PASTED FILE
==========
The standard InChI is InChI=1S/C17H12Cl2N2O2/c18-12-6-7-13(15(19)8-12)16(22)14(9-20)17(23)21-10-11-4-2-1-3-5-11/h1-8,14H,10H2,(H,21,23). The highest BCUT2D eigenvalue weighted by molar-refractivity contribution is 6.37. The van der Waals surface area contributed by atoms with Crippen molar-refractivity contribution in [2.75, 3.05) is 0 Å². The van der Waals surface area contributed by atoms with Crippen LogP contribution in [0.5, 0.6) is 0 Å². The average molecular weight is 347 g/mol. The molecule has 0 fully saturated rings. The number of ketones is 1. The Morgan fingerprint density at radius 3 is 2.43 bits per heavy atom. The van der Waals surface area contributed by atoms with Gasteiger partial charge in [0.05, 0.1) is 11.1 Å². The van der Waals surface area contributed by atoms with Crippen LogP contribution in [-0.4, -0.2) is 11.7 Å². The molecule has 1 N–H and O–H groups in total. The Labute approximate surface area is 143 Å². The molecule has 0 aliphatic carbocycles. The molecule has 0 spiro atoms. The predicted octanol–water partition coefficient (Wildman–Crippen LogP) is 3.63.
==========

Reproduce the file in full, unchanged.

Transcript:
The standard InChI is InChI=1S/C17H12Cl2N2O2/c18-12-6-7-13(15(19)8-12)16(22)14(9-20)17(23)21-10-11-4-2-1-3-5-11/h1-8,14H,10H2,(H,21,23). The highest BCUT2D eigenvalue weighted by molar-refractivity contribution is 6.37. The van der Waals surface area contributed by atoms with Crippen molar-refractivity contribution in [2.75, 3.05) is 0 Å². The van der Waals surface area contributed by atoms with Crippen LogP contribution in [0.5, 0.6) is 0 Å². The average molecular weight is 347 g/mol. The molecule has 0 fully saturated rings. The number of ketones is 1. The Morgan fingerprint density at radius 3 is 2.43 bits per heavy atom. The van der Waals surface area contributed by atoms with Gasteiger partial charge in [0.05, 0.1) is 11.1 Å². The van der Waals surface area contributed by atoms with Crippen LogP contribution in [-0.4, -0.2) is 11.7 Å². The molecule has 1 N–H and O–H groups in total. The Labute approximate surface area is 143 Å². The molecule has 0 aliphatic carbocycles. The molecule has 0 spiro atoms. The predicted octanol–water partition coefficient (Wildman–Crippen LogP) is 3.63.